Go! Five Hikes by the Sea


You might be tempted to think of the coast as too chilly a hiking destination for fall. Quite theopposite: It’s likely warmer by the sea than it is inland this time of year; in fact, you might be best off bringingyour pants with the zip-away legs. The sun shines, the breeze smells great, and you’ll feel a snap in your step as you stomp along the edge of the Pacific Ocean.
     Lace up your boots, shove a camera in your backpack and attack one of these five hikes this month. Or two. Or all five. They’re each within a few hours’ drive of town and any one of them will leave you awed by the spectacular scenery coastal Northern California treats us to, especially when the autumn sun shines.

Alamere Falls, Point Reyes National Seashore
Starting at the Palomarin trailhead near Bolinas—that little beachside Marin County town that’s rumored to despise visitors and can be hard to find because the roads leading to and from it are largely unmarked—this trail runs through thick vegetation, a fir forest, open meadows and out past a couple of lakes to deliver hikers to the beautiful cliffside waterfall. Along the 7.5-mile (round trip) moderate hike, pass Bass Lake and Pelican Lake—Bass is popular with swimmers in the summer and fall. Watch for poison oak and ticks, and once you reach Alamere Falls, get ready to scramble down to the beach. Rangers don’t recommend it, but everyone does it anyway—wear your good boots and step carefully. The payoff: a spectacular view of water spilling from the cliff to the beach. The water runs thickest in springtime but remains well worth the trek year-round. Before your hike, grab a sandwich at the Bolinas People’s Store, located behind the Community Center. They’re made fresh daily and often are gone by noon. (The curried tofu, when they’ve got it, is divine.)

Whalers Cove and North Shore Trail, Point Lobos State Natural Reserve
Nothing beats fall’s crisp, clear days in Monterey and Carmel, and Point Lobos provides miles of oceanfront trails to show off sea life and birds—from sparrows to big brown pelicans, the bird population here lures birders from throughout the world. Start with a picnic at Whalers Cove (one of just three “legal” picnicking areas in the reserve) and a visit to the cabin/museum that pays tribute to the area’s whaling history, then pick up the North Shore Trail to wander above Bluefish Cove as you head west. It’s a moderate hike—some up, some down—with views of granite-walled coves, Monterey pine and the famous Monterey cypress. Watch for sea otters cracking shells in the kelp and bring your binoculars during whale-watching season. When you reach the Sea Lion Point parking area, follow the sounds of sea lions barking—two rocks just offshore are thick with them basking in the sun.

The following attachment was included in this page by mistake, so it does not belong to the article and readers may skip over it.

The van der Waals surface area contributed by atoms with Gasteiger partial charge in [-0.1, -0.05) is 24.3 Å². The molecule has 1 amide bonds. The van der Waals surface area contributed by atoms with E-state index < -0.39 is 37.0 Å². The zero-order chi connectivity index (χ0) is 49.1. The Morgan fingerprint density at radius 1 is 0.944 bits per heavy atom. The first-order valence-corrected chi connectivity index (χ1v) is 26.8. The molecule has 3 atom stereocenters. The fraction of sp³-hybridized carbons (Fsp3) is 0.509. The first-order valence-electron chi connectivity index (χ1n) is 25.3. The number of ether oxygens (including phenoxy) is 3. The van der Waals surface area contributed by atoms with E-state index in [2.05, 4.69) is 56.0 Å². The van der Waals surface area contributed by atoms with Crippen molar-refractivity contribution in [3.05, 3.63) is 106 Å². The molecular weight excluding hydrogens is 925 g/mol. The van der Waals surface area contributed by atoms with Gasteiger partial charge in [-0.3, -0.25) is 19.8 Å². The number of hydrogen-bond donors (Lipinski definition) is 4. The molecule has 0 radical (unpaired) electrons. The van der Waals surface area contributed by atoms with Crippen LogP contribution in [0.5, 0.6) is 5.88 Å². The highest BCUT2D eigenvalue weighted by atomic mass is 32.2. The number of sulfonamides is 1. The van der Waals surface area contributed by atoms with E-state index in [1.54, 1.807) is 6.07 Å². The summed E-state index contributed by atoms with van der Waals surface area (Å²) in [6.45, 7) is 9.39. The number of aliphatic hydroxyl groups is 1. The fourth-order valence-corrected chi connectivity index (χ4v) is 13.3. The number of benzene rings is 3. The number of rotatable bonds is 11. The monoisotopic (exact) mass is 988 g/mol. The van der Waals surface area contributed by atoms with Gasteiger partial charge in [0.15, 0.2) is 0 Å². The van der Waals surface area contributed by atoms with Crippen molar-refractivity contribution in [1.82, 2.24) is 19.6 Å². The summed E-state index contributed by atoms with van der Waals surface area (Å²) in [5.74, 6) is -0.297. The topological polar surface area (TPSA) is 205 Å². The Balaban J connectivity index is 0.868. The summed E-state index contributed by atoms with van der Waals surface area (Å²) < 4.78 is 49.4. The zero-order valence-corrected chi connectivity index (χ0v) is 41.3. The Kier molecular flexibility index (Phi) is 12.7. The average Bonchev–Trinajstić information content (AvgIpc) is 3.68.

Headlands and Beach Trails, Andrew Molera State Park, Big Sur
At the mouth of the Big Sur River, Andrew Molera State Park beckons hikers who seek a little bit of history, a lot of grassy bluffs and a good stiff ocean breeze. Some 20 miles of trails traverse the park, including the three-mile round trip across the Big Sur River (cross the bridge at one end, get your feet wet at the other), through Creamery Meadow (where dairyman Andrew Molera ranched the cows that produced his prized Monterey Jack cheese) to a shallow lagoon and weedy meadow. The headlands trail extends to Molera Point, a great whale-watching spot. Take a little side trip to Cooper Cabin: Built by Andrew Molera’s grandfather Juan Bautista Roger Cooper in 1855, it’s the oldest building in Big Sur. (You might wonder why the guy didn’t build it where he could get an ocean view. Apparently, they didn’t care as much about that as they did wind breaks and flat ground back then.)

Salt Point Trail, Salt Point State Park, Jenner
Sonoma County is home to some of the best ocean hiking on Earth, with sandy beach coves and wind-whipped bluffs galore. At Salt Point, several points of interest capture visitors’ attention: the pygmy forest (pretty steep hike up at first), the towering redwood forest, and ocean tide pools full of marine life—crabs, starfish and moon jellies—and lorded over by sea lions. Hike from the park’s campground along the coastline to admire the coves, where Aleut hunters once hunted otters and seals, and lumberers moved redwood logs gleaned from area hillsides. From the campground to Fisk Mill Cove and back, it’s about three miles round trip, a fairly flat and gorgeous walk.

Angel Island State Park, San Francisco Bay
Catch the ferry from Fisherman’s Wharf in San Francisco out to Angel Island. The largest island in the San Francisco Bay, Angel Island has been an immigration facility, prison-of-war detention center and missile site, but these days, it’s a lovely spot for hikers and other recreation enthusiasts. Several hiking options await, including the easy, five-mile loop around the island’s perimeter. Or take the more moderate Northridge Trail from the ferry terminal up to the summit of the island’s Mount Livermore. Wind your way uphill through the woods (smell the bay leaves?) out to a grassy meadow that affords views west to Mount Tamalpais, then go on up to the top of Mount Livermore (about two miles from the start) where a panoramic view awaits: the Golden Gate Bridge’s full span from the Marin Headlands to San Francisco’s Presidio, the Bay Bridge, Alcatraz, Mount Diablo, Treasure Island and the San Francisco skyline. Word to the wise: Don’t linger on the island so long that you forget to catch the last ferry out.